Wednesday, November 21, 2007

Fighting AIDS with African Common Sense

That's the title the Acton Institute gave to my review of Helen Epstein's fine new book: The Invisible Cure: Africa, The West and the Fight Against AIDS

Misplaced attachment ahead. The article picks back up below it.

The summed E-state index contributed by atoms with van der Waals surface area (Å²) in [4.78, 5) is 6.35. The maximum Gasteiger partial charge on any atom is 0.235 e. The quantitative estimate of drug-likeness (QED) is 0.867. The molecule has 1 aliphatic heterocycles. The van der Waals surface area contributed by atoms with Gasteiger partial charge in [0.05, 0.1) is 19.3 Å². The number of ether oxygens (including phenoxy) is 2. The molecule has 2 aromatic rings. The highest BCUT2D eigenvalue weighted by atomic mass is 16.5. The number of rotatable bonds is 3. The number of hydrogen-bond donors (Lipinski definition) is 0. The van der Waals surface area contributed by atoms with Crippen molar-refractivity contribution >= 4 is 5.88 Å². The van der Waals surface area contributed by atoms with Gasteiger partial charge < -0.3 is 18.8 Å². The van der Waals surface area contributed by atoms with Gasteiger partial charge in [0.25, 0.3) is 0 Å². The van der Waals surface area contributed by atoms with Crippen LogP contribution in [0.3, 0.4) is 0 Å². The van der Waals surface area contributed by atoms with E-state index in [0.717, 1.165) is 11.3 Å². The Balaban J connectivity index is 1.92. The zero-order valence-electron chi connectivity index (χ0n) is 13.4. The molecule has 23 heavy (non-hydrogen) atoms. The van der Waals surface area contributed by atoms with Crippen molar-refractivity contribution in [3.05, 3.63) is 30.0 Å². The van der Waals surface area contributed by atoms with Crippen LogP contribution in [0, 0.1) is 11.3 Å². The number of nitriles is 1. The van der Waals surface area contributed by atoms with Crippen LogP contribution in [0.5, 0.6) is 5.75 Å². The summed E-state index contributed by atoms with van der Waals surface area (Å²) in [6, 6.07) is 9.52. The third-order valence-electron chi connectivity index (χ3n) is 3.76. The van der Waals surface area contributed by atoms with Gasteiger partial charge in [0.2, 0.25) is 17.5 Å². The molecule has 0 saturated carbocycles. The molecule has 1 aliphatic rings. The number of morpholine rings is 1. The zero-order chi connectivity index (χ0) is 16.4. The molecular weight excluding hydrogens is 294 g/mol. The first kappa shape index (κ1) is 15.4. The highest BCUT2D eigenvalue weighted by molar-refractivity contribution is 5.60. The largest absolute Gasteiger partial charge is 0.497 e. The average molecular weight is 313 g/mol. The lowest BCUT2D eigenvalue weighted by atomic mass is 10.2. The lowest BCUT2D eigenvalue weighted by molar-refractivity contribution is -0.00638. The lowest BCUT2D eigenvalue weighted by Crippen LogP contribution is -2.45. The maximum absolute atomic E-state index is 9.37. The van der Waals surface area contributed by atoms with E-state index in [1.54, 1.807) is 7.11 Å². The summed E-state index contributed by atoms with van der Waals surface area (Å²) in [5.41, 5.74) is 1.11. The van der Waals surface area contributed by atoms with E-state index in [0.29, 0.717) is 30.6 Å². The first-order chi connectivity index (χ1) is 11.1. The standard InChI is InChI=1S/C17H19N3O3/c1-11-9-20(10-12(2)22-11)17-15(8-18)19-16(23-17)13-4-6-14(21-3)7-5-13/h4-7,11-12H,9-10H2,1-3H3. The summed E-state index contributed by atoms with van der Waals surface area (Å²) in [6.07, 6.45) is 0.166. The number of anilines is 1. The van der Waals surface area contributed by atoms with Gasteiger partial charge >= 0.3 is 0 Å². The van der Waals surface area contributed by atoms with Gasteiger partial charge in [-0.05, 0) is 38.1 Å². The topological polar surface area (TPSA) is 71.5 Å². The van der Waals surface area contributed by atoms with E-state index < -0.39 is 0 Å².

This book is good and interesting on multiple levels. The most striking thing about the book is that it makes it clear that the international aid organizations charged with fighting AIDS had their own agendas, particularly a view of human sexuality. I hope to write another review, highlighting that aspect of the book. The review over at the Acton site focuses on the good sense of the local people in comparison with the distant and out of touch approach of the international agencies. This is a fine example of the Catholic Social Teaching principle of Subsidiarity. Although Epstein is probably not aware of it and never mentions it, I think she would agree that social functions need to be performed by the lowest level of society that is capable of doing the job. The lower levels of organization have knowledge and information that are not avaialable to the higher levels. And the lower levels can interatct with individuals in a more humane way. This book is worth reading in any case.

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